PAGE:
- On Wednesday, the ASX 200 is looking to open 0.1% lower, likely to be dragged by energy and mining stocks.
- Bitcoin tried to recover after falling below US$30,000, and is up by 3.55%, at US$32,628.
- The benchmark iron ore futures in China fell for a second consecutive session as China’s plans to investigate into commodity prices dented sentiments.
On Tuesday, the Australian benchmark index pared most of the losses incurred after a sizable drop on Monday. The ASX 200 closed the session 1.48% up, at 7342.3. On Wednesday, the ASX 200 is looking to open 0.1% lower, likely to be dragged by energy and mining stocks amid falling commodity prices.
On Tuesday. Wall Street inched upward as market participants were prepared for the US Federal Reserve’s Chairman, Jerome Powell to come out with his opinion on the US economy, while oil and the US dollar both struggled to hold their ground.
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On Wall Street, the Dow Jones rose 0.2%, to 33,945.59, while the S&P 500 gained 0.51%, to 4,246.43. The NASDAQ Composite added 0.79%, to 14,253.28, making it close at an all-time high level. Amazon shot up by 1.49%, boosting the S&P 500 and the NASDAQ, as it entered the second day of its multibillion-dollar online sales event, Prime Day.
Jerome Powell's testimony enabled market participants to sort through the US Fed's thinking, after a policy meeting last week suggested Fed officials expected rates hikes could be there sooner than previously indicated, citing inflation worries. However, Powell has also made it clear that the Fed intends to keep supporting jobs market with its unprecedented monetary support until it returns to normal.
In the bond markets, yields on benchmark 10-year US Treasury notes rose above 1.5% on Tuesday as rising inflation expectations helped steepen the yield curve for the first time since mid-May. However, by closing, the yields were down to 1.4801%.
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In currency markets, the US dollar index fell 0.14% to 91.75 on Tuesday, as the US central bank said that policymakers are forecasting two rate hikes in 2023. That led traders to re-evaluate their bets on the ground that the Fed will let inflation run at higher levels for a longer time before hiking rates.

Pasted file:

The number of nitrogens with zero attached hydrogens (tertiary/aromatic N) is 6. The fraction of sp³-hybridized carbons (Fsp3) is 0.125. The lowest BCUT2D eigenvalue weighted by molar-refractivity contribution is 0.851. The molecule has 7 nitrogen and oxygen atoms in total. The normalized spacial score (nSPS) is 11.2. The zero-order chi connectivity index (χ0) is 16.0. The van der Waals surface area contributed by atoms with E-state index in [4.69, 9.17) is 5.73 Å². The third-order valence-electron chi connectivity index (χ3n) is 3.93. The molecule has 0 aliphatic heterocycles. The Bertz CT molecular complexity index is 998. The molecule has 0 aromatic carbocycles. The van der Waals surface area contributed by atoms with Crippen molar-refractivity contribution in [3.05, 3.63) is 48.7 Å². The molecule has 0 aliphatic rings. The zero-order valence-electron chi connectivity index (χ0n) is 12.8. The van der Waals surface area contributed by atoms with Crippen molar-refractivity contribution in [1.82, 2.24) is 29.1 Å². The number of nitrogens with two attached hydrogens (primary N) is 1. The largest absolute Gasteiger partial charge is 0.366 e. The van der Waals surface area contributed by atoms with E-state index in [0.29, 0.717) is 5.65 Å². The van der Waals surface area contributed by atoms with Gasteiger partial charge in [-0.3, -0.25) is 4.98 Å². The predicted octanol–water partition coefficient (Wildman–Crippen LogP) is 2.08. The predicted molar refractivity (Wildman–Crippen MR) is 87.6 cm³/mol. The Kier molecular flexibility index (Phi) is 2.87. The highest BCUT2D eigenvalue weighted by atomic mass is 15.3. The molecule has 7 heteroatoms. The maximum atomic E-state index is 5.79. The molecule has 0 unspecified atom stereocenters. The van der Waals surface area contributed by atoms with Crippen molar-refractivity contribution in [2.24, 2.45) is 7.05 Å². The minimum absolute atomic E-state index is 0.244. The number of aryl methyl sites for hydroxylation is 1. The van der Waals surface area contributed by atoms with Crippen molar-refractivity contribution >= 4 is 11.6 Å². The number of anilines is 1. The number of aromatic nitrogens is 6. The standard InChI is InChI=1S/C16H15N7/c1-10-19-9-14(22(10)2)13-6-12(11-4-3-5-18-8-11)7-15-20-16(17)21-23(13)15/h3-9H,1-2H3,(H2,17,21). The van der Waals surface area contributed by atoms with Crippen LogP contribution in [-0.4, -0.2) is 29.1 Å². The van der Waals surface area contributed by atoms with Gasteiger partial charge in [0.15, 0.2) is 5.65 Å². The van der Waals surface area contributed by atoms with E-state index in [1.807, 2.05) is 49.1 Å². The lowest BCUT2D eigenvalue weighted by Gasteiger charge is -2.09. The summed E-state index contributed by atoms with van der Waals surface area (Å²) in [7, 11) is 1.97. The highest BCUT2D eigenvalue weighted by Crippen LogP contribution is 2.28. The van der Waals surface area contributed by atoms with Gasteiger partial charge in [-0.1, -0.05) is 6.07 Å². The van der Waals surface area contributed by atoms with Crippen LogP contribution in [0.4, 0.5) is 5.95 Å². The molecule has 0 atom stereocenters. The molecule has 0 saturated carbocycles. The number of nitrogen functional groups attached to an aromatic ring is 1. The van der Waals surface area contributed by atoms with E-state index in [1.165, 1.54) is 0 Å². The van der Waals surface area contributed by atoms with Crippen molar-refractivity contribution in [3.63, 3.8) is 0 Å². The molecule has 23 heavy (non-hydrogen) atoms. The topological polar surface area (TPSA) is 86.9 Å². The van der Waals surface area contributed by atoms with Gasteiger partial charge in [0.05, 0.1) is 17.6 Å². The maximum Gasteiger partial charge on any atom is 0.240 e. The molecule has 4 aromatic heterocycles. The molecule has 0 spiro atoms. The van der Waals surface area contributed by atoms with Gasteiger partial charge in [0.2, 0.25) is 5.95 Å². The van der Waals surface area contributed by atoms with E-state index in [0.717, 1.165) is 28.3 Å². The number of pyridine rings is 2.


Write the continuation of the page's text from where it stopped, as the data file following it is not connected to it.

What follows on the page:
The Australian and New Zealand dollars ticked up on Tuesday. The Aussie dollar was up 0.21% to US$0.7550, while the New Zealand dollar was up 0.54% to US$0.7023.
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Bitcoin began making a comeback, after falling below US$30,000, lows not seen since January 2021. The cryptocurrency last traded at US$32,628, up by 3.55% (as of 7:08 AM AEST) but has nearly halved in value from the peak over the last three months.
Bitcoin and other cryptocurrencies witnessed heavy selling pressure on Tuesday, hurt by a tightening crackdown on trading and mining in China.
Technology shares to gain
The Australian technology sector is poised to open with an uptick as tech-heavy NASDAQ 100 closed at an all-time high in the US. Shares such as Afterpay Limited (ASX:APT), Xero Limited (ASX:XRO) and Zip Co Limited (ASX:Z1P) should be on investors’ radar.
Crude oil prices softened
On Tuesday, crude oil continued its momentum as commodity traders anticipate an end to pandemic lockdowns will now unleash pent-up travel demand.
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Brent crude futures rose above US$75 a barrel for the first time in over two years, before giving up gains later during the day. It was last down 0.32%, to US$74.66 per barrel, while WTI crude futures was last down 0.8%, to US$73.04 a barrel.
Gold prices edged lower
On Tuesday, gold retreated from higher levels as traders awaited testimony from the Fed chair Jerome Powell for more clarity on the course of monetary policy going forward after it struck a hawkish tone last week.
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Spot gold fell 0.3% to US$1,777.91 an ounce by 1:35 PM EDT, while the US gold futures for August month delivery settled down 0.3%, at US$1,777.4 an ounce.
On Tuesday, the benchmark iron ore futures in China fell for a second consecutive session, trimming its gains in 2021 to 31% from more than 50% gain at the peak, as China’s plans to investigate into commodity prices dented sentiments.
The iron ore futures contract for the September month delivery on the Dalian Commodity Exchange (DCE), fell 5.2% to 1,110 yuan (US$171.75) per tonne, its lowest level in two weeks. The futures closed the session 2.7% down, at 1,139 yuan a tonne.
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On Tuesday, copper prices ticked up from 10-week lows as investors waited to find out if Fed’s Powell will give guidance on the pace of US monetary tightening in testimony to Congress.